Author(s): Martin B, Ort DR, Boyer JS
Abstract Share this page
Abstract Chilling of attached tomato leaves (cv. Rutgers) in the dark for 16 hours at 1 C decreased both photosynthesis and transpiration. To separate the effects of chilling on stomatal CO(2) conductance from more direct effects of chilling on the chloroplasts' activities, measurements of photosynthesis and transpiration were made at atmospheric and saturating CO(2) levels. At atmospheric CO(2), the inhibition of photosynthesis was approximately 60\%, of which about 35\% was attributable to the impairment of chloroplast function and about 25\% was attributable to decreased stomatal conductance. However, the affinity of the photosynthetic apparatus for CO(2) was not changed by chilling, since the dependence of the relative rate of photosynthesis on the intercellular CO(2) concentration was unaltered. The apparent quantum requirement for CO(2) reduction also was identical in chilled and unchilled plants. This observation contradicts the widely held notion that the chilling-induced inhibition of photosynthesis is caused by an impairment of the water oxidation mechanism. The impairment of chloroplast activity was not a consequence of an unfavorable water status within the leaf, since chilling caused only a small drop (1 bar) in water potential. A small loss of chlorophyll resulted as a secondary effect of chilling, but this loss of chlorophyll was eliminated as a cause of the inhibition of photosynthesis.No recovery of chloroplast activity occurred during the subsequent light period after chilling. The recovery seemed to be inhibited by light or to require both a light period and a dark period or to occur after a considerable lag period. After a period of both light and dark, restoration of stomatal conductance occurred more slowly than did the recovery of chloroplast activity.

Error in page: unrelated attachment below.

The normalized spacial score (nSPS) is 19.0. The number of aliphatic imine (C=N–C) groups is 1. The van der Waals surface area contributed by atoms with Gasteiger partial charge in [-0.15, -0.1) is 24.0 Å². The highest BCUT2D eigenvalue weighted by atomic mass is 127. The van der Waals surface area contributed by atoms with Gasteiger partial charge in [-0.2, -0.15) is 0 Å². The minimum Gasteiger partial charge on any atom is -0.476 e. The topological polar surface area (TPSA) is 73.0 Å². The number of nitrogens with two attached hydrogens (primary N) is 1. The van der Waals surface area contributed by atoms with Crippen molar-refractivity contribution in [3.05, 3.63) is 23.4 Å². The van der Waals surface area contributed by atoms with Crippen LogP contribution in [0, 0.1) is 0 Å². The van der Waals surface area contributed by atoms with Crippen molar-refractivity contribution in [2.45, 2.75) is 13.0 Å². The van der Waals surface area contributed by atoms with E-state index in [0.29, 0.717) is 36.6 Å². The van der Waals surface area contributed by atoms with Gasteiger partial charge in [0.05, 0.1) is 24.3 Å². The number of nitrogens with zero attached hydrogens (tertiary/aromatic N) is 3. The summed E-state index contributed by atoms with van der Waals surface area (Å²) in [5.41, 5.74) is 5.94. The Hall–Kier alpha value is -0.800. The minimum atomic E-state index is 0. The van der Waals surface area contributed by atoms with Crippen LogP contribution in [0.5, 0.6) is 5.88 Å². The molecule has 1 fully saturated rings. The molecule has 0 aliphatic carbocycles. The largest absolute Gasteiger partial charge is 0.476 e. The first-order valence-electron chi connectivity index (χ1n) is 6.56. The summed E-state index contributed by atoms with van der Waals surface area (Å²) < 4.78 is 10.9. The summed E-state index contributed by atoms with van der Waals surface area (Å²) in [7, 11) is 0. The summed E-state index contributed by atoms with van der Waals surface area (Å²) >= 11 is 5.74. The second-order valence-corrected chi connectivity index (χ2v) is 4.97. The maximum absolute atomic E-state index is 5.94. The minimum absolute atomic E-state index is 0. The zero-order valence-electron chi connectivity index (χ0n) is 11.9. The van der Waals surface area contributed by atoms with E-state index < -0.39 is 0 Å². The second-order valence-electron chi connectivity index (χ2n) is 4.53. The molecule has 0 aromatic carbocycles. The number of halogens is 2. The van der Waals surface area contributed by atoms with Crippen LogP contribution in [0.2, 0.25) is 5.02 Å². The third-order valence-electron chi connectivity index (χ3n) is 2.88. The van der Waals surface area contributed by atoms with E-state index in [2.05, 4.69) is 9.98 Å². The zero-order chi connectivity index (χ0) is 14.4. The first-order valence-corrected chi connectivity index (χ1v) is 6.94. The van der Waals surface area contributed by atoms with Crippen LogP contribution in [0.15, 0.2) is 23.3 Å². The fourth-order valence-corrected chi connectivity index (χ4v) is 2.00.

This article was published in Plant Physiol
and referenced in Advances in Crop Science and Technology